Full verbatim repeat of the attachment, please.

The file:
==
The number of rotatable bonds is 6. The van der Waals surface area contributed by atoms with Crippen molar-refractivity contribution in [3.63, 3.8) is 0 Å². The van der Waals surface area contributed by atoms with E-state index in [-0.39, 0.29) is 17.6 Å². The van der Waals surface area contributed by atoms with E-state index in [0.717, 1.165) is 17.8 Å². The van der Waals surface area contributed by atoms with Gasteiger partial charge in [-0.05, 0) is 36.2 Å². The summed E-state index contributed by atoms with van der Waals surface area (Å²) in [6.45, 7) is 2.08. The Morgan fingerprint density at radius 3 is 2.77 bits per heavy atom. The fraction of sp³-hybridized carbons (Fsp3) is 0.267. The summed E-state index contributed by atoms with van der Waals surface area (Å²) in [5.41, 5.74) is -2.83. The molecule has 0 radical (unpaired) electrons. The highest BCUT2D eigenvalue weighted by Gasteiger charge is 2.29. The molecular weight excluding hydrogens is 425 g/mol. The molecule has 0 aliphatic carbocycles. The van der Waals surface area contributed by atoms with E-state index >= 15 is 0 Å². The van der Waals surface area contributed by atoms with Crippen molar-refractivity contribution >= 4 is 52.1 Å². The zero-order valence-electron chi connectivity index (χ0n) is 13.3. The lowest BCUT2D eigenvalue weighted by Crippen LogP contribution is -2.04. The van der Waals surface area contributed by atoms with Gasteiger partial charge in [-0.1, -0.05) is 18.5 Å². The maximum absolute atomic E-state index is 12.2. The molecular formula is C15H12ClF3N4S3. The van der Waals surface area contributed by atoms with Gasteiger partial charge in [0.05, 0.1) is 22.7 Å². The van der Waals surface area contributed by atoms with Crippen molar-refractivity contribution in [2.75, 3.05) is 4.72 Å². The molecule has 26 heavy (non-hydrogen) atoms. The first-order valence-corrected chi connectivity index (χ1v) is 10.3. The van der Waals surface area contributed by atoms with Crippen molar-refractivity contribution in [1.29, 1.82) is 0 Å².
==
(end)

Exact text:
The number of rotatable bonds is 6. The van der Waals surface area contributed by atoms with Crippen molar-refractivity contribution in [3.63, 3.8) is 0 Å². The van der Waals surface area contributed by atoms with E-state index in [-0.39, 0.29) is 17.6 Å². The van der Waals surface area contributed by atoms with E-state index in [0.717, 1.165) is 17.8 Å². The van der Waals surface area contributed by atoms with Gasteiger partial charge in [-0.05, 0) is 36.2 Å². The summed E-state index contributed by atoms with van der Waals surface area (Å²) in [6.45, 7) is 2.08. The Morgan fingerprint density at radius 3 is 2.77 bits per heavy atom. The fraction of sp³-hybridized carbons (Fsp3) is 0.267. The summed E-state index contributed by atoms with van der Waals surface area (Å²) in [5.41, 5.74) is -2.83. The molecule has 0 radical (unpaired) electrons. The highest BCUT2D eigenvalue weighted by Gasteiger charge is 2.29. The molecular weight excluding hydrogens is 425 g/mol. The molecule has 0 aliphatic carbocycles. The van der Waals surface area contributed by atoms with E-state index >= 15 is 0 Å². The van der Waals surface area contributed by atoms with Crippen molar-refractivity contribution >= 4 is 52.1 Å². The zero-order valence-electron chi connectivity index (χ0n) is 13.3. The lowest BCUT2D eigenvalue weighted by Crippen LogP contribution is -2.04. The van der Waals surface area contributed by atoms with Gasteiger partial charge in [-0.1, -0.05) is 18.5 Å². The maximum absolute atomic E-state index is 12.2. The molecular formula is C15H12ClF3N4S3. The van der Waals surface area contributed by atoms with Gasteiger partial charge in [0.05, 0.1) is 22.7 Å². The van der Waals surface area contributed by atoms with Crippen molar-refractivity contribution in [2.75, 3.05) is 4.72 Å². The molecule has 26 heavy (non-hydrogen) atoms. The first-order valence-corrected chi connectivity index (χ1v) is 10.3. The van der Waals surface area contributed by atoms with Crippen molar-refractivity contribution in [1.29, 1.82) is 0 Å².